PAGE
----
rh-trip-16feb17-10-cropTrees flickered like candles on my birthday.

 

dscf3735A scarlet elfin cup grows on a branch of pure love.

 

rh-trip-16feb17-13Later that day I saw blue wellingtons that smelt like violets.

 

rh-trip-16feb17-12What wasn’t there to see was the River Severn.
What wasn’t there to see was foxes, but I could smell them.

Now we’re moving on to writing individual short poems, and then we’ll be working on ways to perform the collaborative poems to an audience – one school to the other.  And then finally there’ll be a proper, full-on performance with a big audience, lights and raked seating!

 

 

Songs of the Trees: Telford

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It ain’t got silence, the crow and the geese go over

Since October, I’ve been working on a wonderful creative writing project in Telford. ‘Songs of the Trees’ was funded as a pilot project for health and wellbeing in older people, and managed by the excellent Creative and Cultural Development Team at Telford & Wrekin Council. The project attracted a core group who have stayed with the project throughout – requesting it to be extended.

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Nothing swims on the lake/ but a drowned tree rises

Every week we meet in Southwater Library, and then take a walk into Telford Town Park.  We see the same trees, the same lakes, the same paths again and again.  And they’re different every time.  We’ve written Telford Town Park from autumn into winter, and now we’re writing winter into spring.  We’ve been out in warm sunshine, frosty sunshine, thick mist, east winds and a couple of different kinds of rain.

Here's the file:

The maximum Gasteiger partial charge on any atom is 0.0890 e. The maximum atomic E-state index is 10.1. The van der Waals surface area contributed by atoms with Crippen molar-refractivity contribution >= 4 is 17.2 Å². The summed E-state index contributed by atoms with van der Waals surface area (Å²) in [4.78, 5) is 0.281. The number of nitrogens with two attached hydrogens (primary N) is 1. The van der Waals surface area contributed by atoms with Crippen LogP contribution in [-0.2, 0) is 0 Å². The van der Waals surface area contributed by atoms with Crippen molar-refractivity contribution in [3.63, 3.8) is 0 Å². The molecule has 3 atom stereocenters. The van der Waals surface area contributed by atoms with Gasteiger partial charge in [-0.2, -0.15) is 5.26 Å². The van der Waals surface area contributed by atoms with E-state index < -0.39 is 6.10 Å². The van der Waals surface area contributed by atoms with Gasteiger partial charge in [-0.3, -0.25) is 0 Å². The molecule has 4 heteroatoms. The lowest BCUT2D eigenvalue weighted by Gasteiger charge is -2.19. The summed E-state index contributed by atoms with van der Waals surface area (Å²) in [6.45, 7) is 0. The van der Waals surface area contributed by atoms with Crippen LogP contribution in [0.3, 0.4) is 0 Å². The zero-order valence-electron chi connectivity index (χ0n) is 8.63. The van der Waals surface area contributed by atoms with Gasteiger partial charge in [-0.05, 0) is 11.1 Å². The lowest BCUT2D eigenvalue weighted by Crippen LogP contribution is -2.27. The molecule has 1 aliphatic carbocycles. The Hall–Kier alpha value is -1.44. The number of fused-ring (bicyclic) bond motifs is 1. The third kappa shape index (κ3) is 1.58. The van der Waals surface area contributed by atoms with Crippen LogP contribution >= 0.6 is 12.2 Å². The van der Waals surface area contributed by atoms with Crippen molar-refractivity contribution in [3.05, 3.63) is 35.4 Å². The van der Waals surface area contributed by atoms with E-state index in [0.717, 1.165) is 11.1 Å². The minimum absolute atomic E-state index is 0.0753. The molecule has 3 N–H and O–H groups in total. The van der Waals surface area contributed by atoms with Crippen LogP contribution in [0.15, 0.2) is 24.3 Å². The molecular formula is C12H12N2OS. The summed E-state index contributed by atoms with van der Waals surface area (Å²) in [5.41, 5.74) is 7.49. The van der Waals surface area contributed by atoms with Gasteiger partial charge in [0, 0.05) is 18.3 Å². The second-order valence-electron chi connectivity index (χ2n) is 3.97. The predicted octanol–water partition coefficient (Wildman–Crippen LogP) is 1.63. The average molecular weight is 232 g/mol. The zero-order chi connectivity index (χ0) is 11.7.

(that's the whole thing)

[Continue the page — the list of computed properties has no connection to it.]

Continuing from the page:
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Coming back in the garden a second time/ that stallion could be a unicorn here

I encourage the group to write notes as we walk, and there’s a lot of conversation.  Back in the library, we listen to everyone’s notes, and I borrow a line or two from each person, which I take home and edit into that week’s collaborative poem.  Members of the group have taken to working and editing their notes into finished writing at home.  Most rewardingly, this group of people who didn’t know each other have become friends, laughing together and developing in-jokes.

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The giant pebbles look/ like sleeping swans

Spells & Hexes, popular as ever

 

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Last weekend, I ran a Scrivener’s Stall for Ludlow Medieval Fayre, at which I provided Spells, Recipes & Hexes to an astonishingly eager public. Lovely event! I wore a dubious medieval costume (blanket, kilt pin and big hat) and never looked up for four hours – except once to quell a squabble in the queue about whose turn it was.

People of all ages told me what they wanted, and then to a greater or lesser extent we collaborated on the spell, which I wrote on the parchment in my best italic.  Then we lit a stick of red sealing wax, and they applied the stamp.  Heads craned.  Several people asked me if the spells would work.

It was such fun that I’m keen to do it again – so if anyone you know needs a spell-writer for an event, then I’m your inky-fingered poet…